If that is the case, that server could be shut down and Mr. Wilson and cohorts arrested for "running a service" that "facilitates" or supports illegal activity.  Its clear that DarkWallet will be attractive to people who are doing things that are considered 'illegal'.

If I'm not mistaken, Liberty Reserve and eGold were shut down for the same reason.  Liberty Reserve's founder is apparently facing a long prison sentence (the charges against him include his boastings about the service's illegal utility).

The developers of Bitcoin, and BitTorrent for that matter, don't face legal liability because they just write the software.  They don't actually operate anything.

I like DarkWallet, but hopefully the 'decentralised aspect' will improve very soon.  The us is obviously going to do some very intensive traffic analysis on whatever server(s) you're operating.


It's all encrypted. Try proving anything.


They target the users machines with specially designed malware (assuming the server is as secure as believed).  Once they decide the server is facilitating illegal activity, they will move in.

Best to be paranoid.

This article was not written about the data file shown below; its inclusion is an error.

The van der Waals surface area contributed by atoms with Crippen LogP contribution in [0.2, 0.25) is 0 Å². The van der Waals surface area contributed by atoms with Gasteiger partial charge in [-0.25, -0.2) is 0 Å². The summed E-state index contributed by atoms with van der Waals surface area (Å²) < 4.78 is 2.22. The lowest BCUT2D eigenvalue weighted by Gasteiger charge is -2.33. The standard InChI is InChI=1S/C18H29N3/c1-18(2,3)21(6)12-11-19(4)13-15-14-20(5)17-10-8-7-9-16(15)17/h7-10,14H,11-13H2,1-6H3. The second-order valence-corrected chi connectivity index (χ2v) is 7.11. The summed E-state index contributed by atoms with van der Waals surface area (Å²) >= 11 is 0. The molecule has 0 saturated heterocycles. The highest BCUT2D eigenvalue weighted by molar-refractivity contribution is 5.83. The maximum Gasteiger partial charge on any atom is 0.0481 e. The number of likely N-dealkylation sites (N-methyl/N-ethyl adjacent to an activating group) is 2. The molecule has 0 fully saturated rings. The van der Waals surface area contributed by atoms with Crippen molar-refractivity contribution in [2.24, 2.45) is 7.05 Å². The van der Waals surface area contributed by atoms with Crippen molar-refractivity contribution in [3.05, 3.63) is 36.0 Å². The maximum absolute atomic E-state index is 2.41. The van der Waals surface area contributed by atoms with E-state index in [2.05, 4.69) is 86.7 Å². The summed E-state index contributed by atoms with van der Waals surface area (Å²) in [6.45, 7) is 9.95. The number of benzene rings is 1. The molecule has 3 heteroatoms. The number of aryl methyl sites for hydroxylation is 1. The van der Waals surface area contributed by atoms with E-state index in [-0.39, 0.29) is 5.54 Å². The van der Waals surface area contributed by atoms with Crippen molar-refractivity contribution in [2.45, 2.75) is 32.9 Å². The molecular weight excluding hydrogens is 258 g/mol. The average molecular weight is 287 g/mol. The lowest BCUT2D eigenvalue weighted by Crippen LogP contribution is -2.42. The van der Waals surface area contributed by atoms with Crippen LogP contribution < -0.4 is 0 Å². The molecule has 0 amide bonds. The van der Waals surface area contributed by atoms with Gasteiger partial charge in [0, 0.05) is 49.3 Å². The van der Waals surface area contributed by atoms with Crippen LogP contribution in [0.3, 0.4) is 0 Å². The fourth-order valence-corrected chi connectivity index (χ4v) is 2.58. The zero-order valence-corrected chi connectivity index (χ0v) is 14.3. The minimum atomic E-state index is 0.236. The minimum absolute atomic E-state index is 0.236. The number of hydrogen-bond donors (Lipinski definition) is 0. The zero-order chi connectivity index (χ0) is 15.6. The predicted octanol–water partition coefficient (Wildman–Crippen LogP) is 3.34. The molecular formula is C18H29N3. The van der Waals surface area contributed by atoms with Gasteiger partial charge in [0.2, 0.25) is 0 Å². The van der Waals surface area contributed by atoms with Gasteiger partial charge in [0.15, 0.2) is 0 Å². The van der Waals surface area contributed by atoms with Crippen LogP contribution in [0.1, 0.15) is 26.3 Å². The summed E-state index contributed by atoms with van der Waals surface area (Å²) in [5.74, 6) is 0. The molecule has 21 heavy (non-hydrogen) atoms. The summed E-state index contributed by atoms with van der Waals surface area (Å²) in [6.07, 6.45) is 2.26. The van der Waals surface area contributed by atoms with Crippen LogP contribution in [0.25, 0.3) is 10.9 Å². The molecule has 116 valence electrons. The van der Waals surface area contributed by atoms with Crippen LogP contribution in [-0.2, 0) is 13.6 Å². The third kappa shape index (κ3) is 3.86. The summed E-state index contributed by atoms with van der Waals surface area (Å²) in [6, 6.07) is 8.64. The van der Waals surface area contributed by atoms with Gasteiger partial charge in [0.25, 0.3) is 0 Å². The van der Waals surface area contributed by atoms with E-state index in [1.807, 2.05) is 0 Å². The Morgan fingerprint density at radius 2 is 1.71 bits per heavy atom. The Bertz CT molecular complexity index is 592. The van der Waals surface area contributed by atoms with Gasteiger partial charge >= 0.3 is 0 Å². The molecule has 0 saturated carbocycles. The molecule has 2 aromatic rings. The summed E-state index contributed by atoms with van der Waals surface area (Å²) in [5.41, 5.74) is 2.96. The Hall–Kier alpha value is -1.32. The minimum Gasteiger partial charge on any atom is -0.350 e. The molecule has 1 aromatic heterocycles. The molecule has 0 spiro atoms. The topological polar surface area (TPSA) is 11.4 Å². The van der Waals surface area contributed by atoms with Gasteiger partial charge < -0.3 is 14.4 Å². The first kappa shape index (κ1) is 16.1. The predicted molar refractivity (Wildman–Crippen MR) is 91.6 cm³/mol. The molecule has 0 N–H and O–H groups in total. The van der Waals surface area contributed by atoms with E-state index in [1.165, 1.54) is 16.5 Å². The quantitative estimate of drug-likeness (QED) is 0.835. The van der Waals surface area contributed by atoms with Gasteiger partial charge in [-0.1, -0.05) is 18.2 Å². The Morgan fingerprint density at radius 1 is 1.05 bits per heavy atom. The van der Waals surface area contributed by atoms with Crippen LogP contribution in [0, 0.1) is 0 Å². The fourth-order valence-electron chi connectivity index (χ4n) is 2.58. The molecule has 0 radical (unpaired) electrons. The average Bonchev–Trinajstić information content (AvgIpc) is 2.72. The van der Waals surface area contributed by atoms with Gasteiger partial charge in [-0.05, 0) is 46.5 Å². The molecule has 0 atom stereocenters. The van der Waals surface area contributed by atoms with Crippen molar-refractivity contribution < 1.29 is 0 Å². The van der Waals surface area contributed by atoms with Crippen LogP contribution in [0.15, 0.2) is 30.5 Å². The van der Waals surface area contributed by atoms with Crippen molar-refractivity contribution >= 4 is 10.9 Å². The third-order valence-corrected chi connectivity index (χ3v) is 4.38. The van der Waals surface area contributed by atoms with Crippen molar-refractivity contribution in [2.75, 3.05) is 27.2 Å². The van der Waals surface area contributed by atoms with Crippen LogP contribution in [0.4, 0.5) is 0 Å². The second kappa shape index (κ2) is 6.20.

cbeast
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May 09, 2014, 03:50:23 AM
 #45

Dark Wallet coinjoin goes through a server, but the server cannot see any details of your transaction nor can they steal your coins. All details are encrypted for the counterparty, and all signing happens in the client.

The only weakness here is that a server gets taken down stopping the service in which case you switch to another service. Even if the NSA controlled the server, they wouldn't be able to steal your coins or observe your transaction at all.

Lastly the server is sharing messages with other servers (we are improving this too), so it isn't really centralised. It is federated kind of like how different email providers inter-operate with each other. The decentralised aspect will only improve over time as we develop standards and deploy technology.


Are you guys running a server?

I'm not a laywer, but:

If that is the case, that server could be shut down and Mr. Wilson and cohorts arrested for "running a service" that "facilitates" or supports illegal activity.  Its clear that DarkWallet will be attractive to people who are doing things that are considered 'illegal'.

If I'm not mistaken, Liberty Reserve and eGold were shut down for the same reason.  Liberty Reserve's founder is apparently facing a long prison sentence (the charges against him include his boastings about the service's illegal utility).

The developers of Bitcoin, and BitTorrent for that matter, don't face legal liability because they just write the software.  They don't actually operate anything.

I like DarkWallet, but hopefully the 'decentralised aspect' will improve very soon.  The us is obviously going to do some very intensive traffic analysis on whatever server(s) you're operating.